At all the openings of the most expensive places for hats and women’s clothes she is present. With her lorgnon up, she goes peering about at the new chiffons. She takes many of them in her hand and examines them disparagingly. They rarely suit her. When she was in Paris, last year, she saw just those same things — and now they are old and passe. The only way to get your clothes and have them at all chic is to go over there yourself and buy them. A modiste’s taste is invariably inclined to be shoddy.

When she gets out into the crisp winter sunshine, she tucks her trim little hands into her sable muff and walks briskly up the avenue, “toward home.” All the fellows in the club windows make flattering comments upon her as she swings along — a most attractive figure, with her neatly hung skirts, her pointed shoes, her close hat setting so snugly over her beautiful, smooth-braided hair, her sallow, high-bred face, with the rice-powder thick on the bridge of her nose, and her general air of calm unconcern. When she gets far uptown, she turns suddenly to the left, and, walking down a block, waits on the corner for a car. While she stands here, one sees how nervously alert and sharp this young woman’s indifferent eyes can become. They shoot anxious glances up and down the street. When the car comes, she springs into it with undignified speed, and nestled in a corner of it, her feet buried in the straw, the draughts blowing her hair about, she is borne across town to regions of corner-groceries and dingy boarding–houses, unkempt children, and frowsy maids-of-all-work.

She does not stay in this obscurity for long. That evening, at half-past eight, she and her mother have just rustled into their seats in the parquet for a Bernhardt first-night. She has on a pale-gray dress and wears some long-stemmed Jack roses fastened on her corsage. Her pale-gray wrap is thrown back to show these, for Jack roses are very rare at this season.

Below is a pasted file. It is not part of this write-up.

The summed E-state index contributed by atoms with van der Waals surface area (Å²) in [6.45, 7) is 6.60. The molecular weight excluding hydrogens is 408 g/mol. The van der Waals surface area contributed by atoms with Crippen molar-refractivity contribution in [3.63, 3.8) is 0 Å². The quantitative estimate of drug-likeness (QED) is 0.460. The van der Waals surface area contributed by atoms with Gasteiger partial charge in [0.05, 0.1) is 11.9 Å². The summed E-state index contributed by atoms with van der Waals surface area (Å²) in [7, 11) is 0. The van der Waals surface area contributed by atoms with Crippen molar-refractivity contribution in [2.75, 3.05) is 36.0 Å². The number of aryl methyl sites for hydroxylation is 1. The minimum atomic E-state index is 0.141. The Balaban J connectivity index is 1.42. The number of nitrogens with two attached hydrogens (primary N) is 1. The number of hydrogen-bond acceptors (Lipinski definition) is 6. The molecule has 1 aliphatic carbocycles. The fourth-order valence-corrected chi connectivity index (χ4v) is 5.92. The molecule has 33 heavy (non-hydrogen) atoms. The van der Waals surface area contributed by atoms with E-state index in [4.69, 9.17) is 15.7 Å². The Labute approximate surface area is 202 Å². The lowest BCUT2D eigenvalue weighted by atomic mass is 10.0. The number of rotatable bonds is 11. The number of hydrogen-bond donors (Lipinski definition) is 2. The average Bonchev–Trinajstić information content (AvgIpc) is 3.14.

Her black hair is braided up under a little gray-gauze theatre-hat. She is altogether as well dressed as any one in the house, and many people look at her and ask who she is. Nobody knows, however. This is particularly strange, for she appears to know every one who is any one. She points them out to her mother, speaking of them with intimate personal comment, as though they were her friends since childhood :

The lady to the right, in the red hat, is Mrs. So-and-So. She has grown fat since she was at Lennox — the So-and-So women were always inclined to run to fat. That was Tommy Thingumbob there by the door. Isn’t he getting bald ? He must be tired, poor fellow ; he was up till all hours last night leading Mrs. Montgomery-Jenkins’s german. That girl there, with the turned-up nose, is the youngest of the Marshmallow girls — Toosie. They say she is going to marry young Doosenbury — the Doosenbury whose sister eloped with the coachman. Awfully sad affair. It nearly killed her mother. Betty Smith is sitting in the first row of the balcony with the Tompkinses. Betty looks very pretty to-night, yellow becomes her — and so on, and so on all through the evening. To hear her talk, you would think this young woman the most intimate friend of these people, upon whom she comments in rather a loud key. Then, when the lady next her is looking at her with curious admiration, she suddenly feels that the little filagree-edged comb is slipping out of her back hair, and draws off her glove that her hand may be free to readjust it. The hand thus revealed is wonderfully slim, white, and delicate, and is covered with pretty rings — not magnificent rings, they are not the thing for a young lady, but dainty, pretty rings of small, glittering stones.